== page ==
Three decades after John Cassavetes' trail-breaking "Shadows" and two decades after Norman Mailer's "Beyond the Law," director/star Rob Nilsson and his company keep alive the idea of group movie improvisations in "Heat and Sunlight" (at the Monica 4-Plex), a day-to-dawn diary of a photographer's disintegrating relationship with a dancer, set in a fascinatingly on-the-edge, aging, hip San Francisco milieu.
It's a world of artists, outcasts and leftists: the proto/Boho North Beach fringe area caught in stark, vibrant black-and-white images. In his choice of subject and sources and the vitality of his attack, Nilsson comes off as a classic, unreconstructed '60s radical. Yet his anti-Establishment stance belies the romanticism and self-absorption of the subject matter: The Man Alone, The Man Wounded, picking up the rags of his life in a world that disappointed him.
Photographer Mel Hurley (played by Nilsson), is the idealist burned, a shaggy-haired, craggy rebel whose style is pure Brando/Dean: leather jacket, black bikini shorts and lots of tentative self-caresses. Mel's life had a psychological pivot, a 1970 Biafra shoot of starving children, when, convinced he could save the world with his camera, he kept on shooting even when he ran out of film. Now, on his birthday, his life in chaos, he's simply trying to save a love affair. His girlfriend, modern dancer Carmen (Consuelo Faust), shattered him again by taking seriously his suggestion of an "open" relationship.
Everyone revolves around Mel and his Weltschmerz : Carmen, his buddies Mitch (Don Bajema) and Bobby (Ernie Fosselius). even chance conversations in a bar add to his private purgatory. Yet the film is a communal effort, improvised by the cast from an outline and shot on video equipment with multiple cameras.
Nilsson is not after the illusion of life. In a way, he's after life itself: life as he believes it was captured in the cinema verite of Pennebaker, the Maysles brothers and Frederick Wiseman, the guts-out psychological dramas of John Cassavetes.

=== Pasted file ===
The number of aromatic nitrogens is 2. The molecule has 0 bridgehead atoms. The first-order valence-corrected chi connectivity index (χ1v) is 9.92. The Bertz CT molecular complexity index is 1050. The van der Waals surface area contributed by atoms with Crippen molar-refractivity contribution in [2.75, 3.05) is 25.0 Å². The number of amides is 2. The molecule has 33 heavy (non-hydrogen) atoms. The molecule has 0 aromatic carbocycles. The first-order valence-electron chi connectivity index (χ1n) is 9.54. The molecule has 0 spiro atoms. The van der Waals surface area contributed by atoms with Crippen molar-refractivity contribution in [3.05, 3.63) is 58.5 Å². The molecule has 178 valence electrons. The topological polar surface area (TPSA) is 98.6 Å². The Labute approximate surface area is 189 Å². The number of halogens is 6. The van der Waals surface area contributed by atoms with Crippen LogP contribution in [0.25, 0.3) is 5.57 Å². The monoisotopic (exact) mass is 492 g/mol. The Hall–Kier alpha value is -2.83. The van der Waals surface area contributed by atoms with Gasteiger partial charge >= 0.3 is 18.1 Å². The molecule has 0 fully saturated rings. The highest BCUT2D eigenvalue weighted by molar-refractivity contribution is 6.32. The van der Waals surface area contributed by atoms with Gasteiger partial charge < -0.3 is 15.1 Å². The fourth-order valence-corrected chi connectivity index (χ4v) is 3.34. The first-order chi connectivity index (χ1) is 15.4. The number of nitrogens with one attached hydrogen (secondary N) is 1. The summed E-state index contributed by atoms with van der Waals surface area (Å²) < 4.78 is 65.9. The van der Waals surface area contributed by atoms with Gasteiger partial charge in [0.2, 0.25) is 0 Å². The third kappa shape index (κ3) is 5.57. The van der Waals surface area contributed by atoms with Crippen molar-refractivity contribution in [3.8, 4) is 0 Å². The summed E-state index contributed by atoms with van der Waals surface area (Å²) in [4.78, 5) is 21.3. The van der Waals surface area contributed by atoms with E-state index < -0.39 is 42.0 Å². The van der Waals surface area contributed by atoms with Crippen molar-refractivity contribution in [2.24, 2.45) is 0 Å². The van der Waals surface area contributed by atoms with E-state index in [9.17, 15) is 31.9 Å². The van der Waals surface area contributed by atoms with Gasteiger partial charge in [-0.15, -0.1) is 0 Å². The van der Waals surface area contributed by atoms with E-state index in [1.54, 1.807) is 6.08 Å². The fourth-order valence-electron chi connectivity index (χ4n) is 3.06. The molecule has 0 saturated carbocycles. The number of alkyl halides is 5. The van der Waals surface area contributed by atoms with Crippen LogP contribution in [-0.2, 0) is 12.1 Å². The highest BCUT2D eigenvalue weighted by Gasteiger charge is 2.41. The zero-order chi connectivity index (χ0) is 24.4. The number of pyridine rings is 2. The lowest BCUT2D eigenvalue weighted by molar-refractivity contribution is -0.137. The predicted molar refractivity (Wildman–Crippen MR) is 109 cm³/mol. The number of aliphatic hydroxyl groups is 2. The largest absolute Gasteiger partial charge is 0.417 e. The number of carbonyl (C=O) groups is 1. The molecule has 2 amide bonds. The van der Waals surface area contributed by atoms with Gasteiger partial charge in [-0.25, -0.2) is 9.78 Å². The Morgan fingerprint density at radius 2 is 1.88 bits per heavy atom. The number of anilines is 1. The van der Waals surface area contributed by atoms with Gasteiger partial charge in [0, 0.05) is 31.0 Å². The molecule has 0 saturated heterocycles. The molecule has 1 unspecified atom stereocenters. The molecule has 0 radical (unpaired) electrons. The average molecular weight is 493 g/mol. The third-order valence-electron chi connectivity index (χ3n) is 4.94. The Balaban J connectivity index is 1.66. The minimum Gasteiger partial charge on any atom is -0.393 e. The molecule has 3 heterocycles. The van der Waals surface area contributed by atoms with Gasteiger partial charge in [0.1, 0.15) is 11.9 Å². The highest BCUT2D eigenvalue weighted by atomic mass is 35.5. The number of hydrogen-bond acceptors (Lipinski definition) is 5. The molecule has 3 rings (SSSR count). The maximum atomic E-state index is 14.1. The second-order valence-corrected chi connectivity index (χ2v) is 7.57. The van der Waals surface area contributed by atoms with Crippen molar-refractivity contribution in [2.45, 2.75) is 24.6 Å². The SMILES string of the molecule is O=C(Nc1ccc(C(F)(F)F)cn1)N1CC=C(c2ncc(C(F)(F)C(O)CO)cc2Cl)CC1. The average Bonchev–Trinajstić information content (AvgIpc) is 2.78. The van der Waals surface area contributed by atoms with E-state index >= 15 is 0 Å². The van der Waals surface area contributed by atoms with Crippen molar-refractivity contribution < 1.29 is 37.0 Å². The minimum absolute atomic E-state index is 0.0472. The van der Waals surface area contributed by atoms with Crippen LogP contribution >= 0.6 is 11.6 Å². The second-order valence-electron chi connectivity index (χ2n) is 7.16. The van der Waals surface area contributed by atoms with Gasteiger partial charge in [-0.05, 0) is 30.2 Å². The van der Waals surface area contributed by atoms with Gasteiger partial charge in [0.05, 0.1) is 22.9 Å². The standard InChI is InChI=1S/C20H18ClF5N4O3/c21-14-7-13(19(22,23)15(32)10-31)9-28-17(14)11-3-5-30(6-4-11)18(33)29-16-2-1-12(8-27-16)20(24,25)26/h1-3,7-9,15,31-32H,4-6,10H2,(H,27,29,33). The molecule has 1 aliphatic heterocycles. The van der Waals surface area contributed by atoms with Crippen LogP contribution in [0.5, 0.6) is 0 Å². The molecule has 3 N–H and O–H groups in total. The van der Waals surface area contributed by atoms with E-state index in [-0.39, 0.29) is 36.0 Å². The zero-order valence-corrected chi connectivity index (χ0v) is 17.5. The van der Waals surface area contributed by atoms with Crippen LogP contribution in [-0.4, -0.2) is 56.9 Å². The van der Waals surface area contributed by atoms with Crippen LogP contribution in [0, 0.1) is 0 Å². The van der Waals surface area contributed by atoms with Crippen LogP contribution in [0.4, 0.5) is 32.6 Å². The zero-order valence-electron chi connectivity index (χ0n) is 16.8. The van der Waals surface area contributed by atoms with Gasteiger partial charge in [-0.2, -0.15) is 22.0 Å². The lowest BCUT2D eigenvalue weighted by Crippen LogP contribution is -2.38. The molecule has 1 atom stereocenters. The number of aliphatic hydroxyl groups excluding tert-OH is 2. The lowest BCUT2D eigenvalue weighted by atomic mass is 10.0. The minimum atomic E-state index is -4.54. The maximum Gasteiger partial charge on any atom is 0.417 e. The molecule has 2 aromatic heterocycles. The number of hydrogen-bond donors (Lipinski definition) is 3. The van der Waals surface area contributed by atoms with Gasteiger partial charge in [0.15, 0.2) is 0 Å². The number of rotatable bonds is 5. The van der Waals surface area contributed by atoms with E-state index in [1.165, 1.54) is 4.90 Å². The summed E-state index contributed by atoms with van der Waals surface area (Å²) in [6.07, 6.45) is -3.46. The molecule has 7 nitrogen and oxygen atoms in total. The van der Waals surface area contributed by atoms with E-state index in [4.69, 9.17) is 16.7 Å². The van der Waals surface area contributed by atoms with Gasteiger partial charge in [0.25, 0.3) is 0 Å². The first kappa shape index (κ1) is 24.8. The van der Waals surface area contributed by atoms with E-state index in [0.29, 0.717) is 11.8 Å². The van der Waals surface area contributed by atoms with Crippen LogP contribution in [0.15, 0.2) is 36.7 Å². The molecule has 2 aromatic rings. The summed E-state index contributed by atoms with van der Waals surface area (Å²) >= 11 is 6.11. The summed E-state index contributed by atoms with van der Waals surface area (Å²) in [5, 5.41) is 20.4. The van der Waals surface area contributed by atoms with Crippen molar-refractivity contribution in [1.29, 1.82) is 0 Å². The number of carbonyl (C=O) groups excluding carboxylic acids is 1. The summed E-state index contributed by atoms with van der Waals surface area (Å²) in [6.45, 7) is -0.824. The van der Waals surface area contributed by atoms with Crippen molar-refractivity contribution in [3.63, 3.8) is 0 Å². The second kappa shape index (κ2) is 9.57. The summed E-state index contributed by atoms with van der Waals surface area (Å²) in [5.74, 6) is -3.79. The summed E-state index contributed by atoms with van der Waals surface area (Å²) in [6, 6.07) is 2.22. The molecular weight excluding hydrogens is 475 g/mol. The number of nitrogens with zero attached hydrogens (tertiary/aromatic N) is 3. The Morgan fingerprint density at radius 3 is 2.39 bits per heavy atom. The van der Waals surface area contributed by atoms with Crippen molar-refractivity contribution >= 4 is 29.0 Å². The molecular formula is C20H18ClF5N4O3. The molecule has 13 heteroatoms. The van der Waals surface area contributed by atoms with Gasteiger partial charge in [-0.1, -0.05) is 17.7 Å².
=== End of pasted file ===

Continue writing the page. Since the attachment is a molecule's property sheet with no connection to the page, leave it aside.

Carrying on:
Nilsson is the most intensely dedicated of Cassavetes' American admirers--but his style sometimes suggests the husk of Cassavetes. Group improvisation on camera, after all, is something Cassavetes, after "Shadows," rarely did.
The performances, while riveting and raw, don't always connect. Sometimes, they suggest people trying to find or yell their way into a scene. The most consistently convincing role is the most stylized: filmmaker Fosselius as Bobby, the yatta-yatta- yatta comic who's pioneered a new art, stand-up comedy without humor.
"Heat and Sunlight" (Times-rated Mature, for nudity, sex and language) won the 1988 Sundance Film Festival Grand Prize. And it deserved it for many reasons: the stunning black-and-white graphics, the inventive and even poetic editing, the audacity of its eroticism and self-revelations, the power of the best actor's moments--and most of all, as an exemplary work for all filmmakers working outside conventional systems.
There's a paradox. Nilsson's whole technique is devoted to freeing up actors. Yet, what may be best about this film is its look, its shape, its rhythm and visual style. Nilsson, along with his cinematographers and editor, has quite an eye. Happily, one never gets the impression he'd keep on shooting for a minute without film in the camera.
'Heat and Sunlight'
Rob Nilsson: Mel Hurley
Consuelo Faust: Carmen
Don Bajema: Mitch
Ernie Fosselius: Bobby
A Snowball Productions/New Front Alliance Film production, released by the Stutz Co. Director/script Rob Nilsson. Producers Steve Burns, Hildy Burns. Cinematographer Tomas Tucker. Editor Henk van Eaghen. Music David Byrne, Brian Eno. Additional Music: Mark Adler, David Schickele, Michael Small. Running time: 1 hour, 32 minutes.
Times-rated: Mature (sex, nudity, language).